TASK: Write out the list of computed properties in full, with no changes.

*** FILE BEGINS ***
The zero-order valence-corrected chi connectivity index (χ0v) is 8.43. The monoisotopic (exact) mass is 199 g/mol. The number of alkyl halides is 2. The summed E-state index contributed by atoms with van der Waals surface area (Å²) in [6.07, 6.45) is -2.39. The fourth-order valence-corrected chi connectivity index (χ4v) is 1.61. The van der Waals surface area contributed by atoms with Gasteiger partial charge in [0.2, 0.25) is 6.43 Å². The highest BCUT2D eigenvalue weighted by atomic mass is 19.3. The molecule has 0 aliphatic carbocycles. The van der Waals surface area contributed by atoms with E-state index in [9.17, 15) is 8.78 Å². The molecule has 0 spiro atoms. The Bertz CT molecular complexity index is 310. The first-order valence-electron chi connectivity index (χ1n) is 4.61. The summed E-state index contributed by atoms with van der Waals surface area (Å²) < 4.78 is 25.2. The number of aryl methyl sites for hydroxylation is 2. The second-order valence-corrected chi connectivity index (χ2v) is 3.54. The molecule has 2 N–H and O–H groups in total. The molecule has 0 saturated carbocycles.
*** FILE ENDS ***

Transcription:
The zero-order valence-corrected chi connectivity index (χ0v) is 8.43. The monoisotopic (exact) mass is 199 g/mol. The number of alkyl halides is 2. The summed E-state index contributed by atoms with van der Waals surface area (Å²) in [6.07, 6.45) is -2.39. The fourth-order valence-corrected chi connectivity index (χ4v) is 1.61. The van der Waals surface area contributed by atoms with Gasteiger partial charge in [0.2, 0.25) is 6.43 Å². The highest BCUT2D eigenvalue weighted by atomic mass is 19.3. The molecule has 0 aliphatic carbocycles. The van der Waals surface area contributed by atoms with E-state index in [9.17, 15) is 8.78 Å². The molecule has 0 spiro atoms. The Bertz CT molecular complexity index is 310. The first-order valence-electron chi connectivity index (χ1n) is 4.61. The summed E-state index contributed by atoms with van der Waals surface area (Å²) < 4.78 is 25.2. The number of aryl methyl sites for hydroxylation is 2. The second-order valence-corrected chi connectivity index (χ2v) is 3.54. The molecule has 2 N–H and O–H groups in total. The molecule has 0 saturated carbocycles.